Over the last 60 years, extensive research efforts aimed at determining the so-called chloride threshold value in reinforced concrete. The belief that such a threshold exists is the root of all efforts to measure and model chloride ingress into concrete. This paper addresses the usefulness of this established concept by evaluating the experience available for portland cement systems. Additionally, it is critically discussed whether the concept can be applied to modern materials, particularly SCMs. Finally, suggestions for future research are made. It is concluded that the pronounced stochastic nature of the chloride threshold currently permits only corrosion prognoses with large uncertainties. It is shown that even the most sophisticated chloride transport model in concrete will not significantly improve this. Instead of refining mass transport models, future research should thus aim at finally understanding the relevant parameters governing corrosion initiation in concrete. There is strong indication that a number of such parameters are overlooked in the current concept of the chloride threshold value. We believe that as long as initiation of chloride-induced corrosion is not fully understood, it does not make sense to continue applying the (unsuccessful) concept of the chloride threshold value to modern materials.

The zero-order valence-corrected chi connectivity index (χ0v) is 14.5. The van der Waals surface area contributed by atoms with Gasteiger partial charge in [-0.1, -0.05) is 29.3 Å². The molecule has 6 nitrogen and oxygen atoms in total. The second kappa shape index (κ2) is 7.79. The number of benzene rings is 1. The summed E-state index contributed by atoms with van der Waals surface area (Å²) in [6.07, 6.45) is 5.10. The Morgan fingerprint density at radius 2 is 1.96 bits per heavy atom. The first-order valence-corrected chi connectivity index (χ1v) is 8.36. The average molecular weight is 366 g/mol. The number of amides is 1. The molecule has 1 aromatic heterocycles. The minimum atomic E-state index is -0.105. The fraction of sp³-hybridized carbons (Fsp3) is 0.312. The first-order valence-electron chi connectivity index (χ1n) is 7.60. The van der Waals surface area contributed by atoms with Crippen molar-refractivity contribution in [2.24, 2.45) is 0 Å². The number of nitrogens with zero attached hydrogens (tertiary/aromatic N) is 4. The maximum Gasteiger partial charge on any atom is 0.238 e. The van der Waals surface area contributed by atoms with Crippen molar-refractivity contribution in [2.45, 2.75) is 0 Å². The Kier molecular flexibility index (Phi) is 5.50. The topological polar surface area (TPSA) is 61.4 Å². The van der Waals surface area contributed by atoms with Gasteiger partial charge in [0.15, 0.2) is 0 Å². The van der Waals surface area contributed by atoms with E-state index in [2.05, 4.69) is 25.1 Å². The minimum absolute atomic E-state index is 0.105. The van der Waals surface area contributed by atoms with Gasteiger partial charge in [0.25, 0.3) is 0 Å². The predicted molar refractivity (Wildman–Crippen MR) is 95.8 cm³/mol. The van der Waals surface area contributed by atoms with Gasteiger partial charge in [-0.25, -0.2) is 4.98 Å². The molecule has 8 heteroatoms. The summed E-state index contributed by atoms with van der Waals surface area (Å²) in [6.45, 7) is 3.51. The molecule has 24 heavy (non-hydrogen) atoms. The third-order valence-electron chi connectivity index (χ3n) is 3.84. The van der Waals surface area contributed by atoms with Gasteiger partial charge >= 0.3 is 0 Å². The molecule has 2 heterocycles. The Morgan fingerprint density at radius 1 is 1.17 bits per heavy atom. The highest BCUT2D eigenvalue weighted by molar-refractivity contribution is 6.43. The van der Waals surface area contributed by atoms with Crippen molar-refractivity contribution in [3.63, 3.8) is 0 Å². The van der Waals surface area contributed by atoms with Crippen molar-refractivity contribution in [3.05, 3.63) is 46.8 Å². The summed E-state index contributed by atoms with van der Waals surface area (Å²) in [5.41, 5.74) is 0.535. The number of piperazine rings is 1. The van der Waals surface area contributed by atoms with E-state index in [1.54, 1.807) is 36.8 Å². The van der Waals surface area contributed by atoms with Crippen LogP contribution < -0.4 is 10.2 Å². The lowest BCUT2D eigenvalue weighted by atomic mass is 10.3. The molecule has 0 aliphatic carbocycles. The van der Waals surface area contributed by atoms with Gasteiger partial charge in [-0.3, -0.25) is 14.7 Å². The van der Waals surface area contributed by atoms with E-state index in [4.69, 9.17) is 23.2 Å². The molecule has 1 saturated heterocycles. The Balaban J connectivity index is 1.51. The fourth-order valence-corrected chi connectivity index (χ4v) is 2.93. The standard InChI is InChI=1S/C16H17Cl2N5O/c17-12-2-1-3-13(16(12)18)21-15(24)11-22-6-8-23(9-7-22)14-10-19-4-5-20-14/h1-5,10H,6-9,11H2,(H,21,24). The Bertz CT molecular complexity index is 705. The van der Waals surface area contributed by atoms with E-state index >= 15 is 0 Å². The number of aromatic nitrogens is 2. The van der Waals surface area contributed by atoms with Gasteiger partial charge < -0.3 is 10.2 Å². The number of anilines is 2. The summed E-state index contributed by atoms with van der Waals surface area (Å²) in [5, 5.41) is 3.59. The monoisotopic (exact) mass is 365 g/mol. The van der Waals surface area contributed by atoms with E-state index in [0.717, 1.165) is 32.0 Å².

|Titolo:||Chloride threshold values in concrete - A look back and ahead|
|Data di pubblicazione:||2016|
|Tipologia:||2.1 Contributo in volume (Capitolo o Saggio)|